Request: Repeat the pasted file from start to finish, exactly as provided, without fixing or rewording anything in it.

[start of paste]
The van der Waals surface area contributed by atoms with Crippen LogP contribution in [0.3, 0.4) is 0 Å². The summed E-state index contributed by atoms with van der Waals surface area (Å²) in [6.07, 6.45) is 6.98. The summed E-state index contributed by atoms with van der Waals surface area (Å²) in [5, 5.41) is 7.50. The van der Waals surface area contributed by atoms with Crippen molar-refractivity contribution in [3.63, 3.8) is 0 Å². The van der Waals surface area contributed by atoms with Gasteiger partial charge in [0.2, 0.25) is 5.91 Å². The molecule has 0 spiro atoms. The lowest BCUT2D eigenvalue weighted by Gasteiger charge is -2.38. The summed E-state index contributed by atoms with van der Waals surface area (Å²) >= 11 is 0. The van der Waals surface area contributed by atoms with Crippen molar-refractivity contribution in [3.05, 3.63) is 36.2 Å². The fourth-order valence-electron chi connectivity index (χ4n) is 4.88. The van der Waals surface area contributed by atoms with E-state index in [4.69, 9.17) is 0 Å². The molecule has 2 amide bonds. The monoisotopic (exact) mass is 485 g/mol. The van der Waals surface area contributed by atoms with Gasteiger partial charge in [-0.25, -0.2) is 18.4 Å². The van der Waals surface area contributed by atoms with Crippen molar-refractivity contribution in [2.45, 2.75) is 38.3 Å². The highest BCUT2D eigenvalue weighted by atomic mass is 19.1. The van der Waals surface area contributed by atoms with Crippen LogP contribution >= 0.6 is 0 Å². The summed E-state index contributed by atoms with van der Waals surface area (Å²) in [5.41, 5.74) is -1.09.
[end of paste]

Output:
The van der Waals surface area contributed by atoms with Crippen LogP contribution in [0.3, 0.4) is 0 Å². The summed E-state index contributed by atoms with van der Waals surface area (Å²) in [6.07, 6.45) is 6.98. The summed E-state index contributed by atoms with van der Waals surface area (Å²) in [5, 5.41) is 7.50. The van der Waals surface area contributed by atoms with Crippen molar-refractivity contribution in [3.63, 3.8) is 0 Å². The van der Waals surface area contributed by atoms with Gasteiger partial charge in [0.2, 0.25) is 5.91 Å². The molecule has 0 spiro atoms. The lowest BCUT2D eigenvalue weighted by Gasteiger charge is -2.38. The summed E-state index contributed by atoms with van der Waals surface area (Å²) >= 11 is 0. The van der Waals surface area contributed by atoms with Crippen molar-refractivity contribution in [3.05, 3.63) is 36.2 Å². The fourth-order valence-electron chi connectivity index (χ4n) is 4.88. The van der Waals surface area contributed by atoms with E-state index in [4.69, 9.17) is 0 Å². The molecule has 2 amide bonds. The monoisotopic (exact) mass is 485 g/mol. The van der Waals surface area contributed by atoms with Gasteiger partial charge in [-0.25, -0.2) is 18.4 Å². The van der Waals surface area contributed by atoms with Crippen molar-refractivity contribution in [2.45, 2.75) is 38.3 Å². The highest BCUT2D eigenvalue weighted by atomic mass is 19.1. The van der Waals surface area contributed by atoms with Crippen LogP contribution >= 0.6 is 0 Å². The summed E-state index contributed by atoms with van der Waals surface area (Å²) in [5.41, 5.74) is -1.09.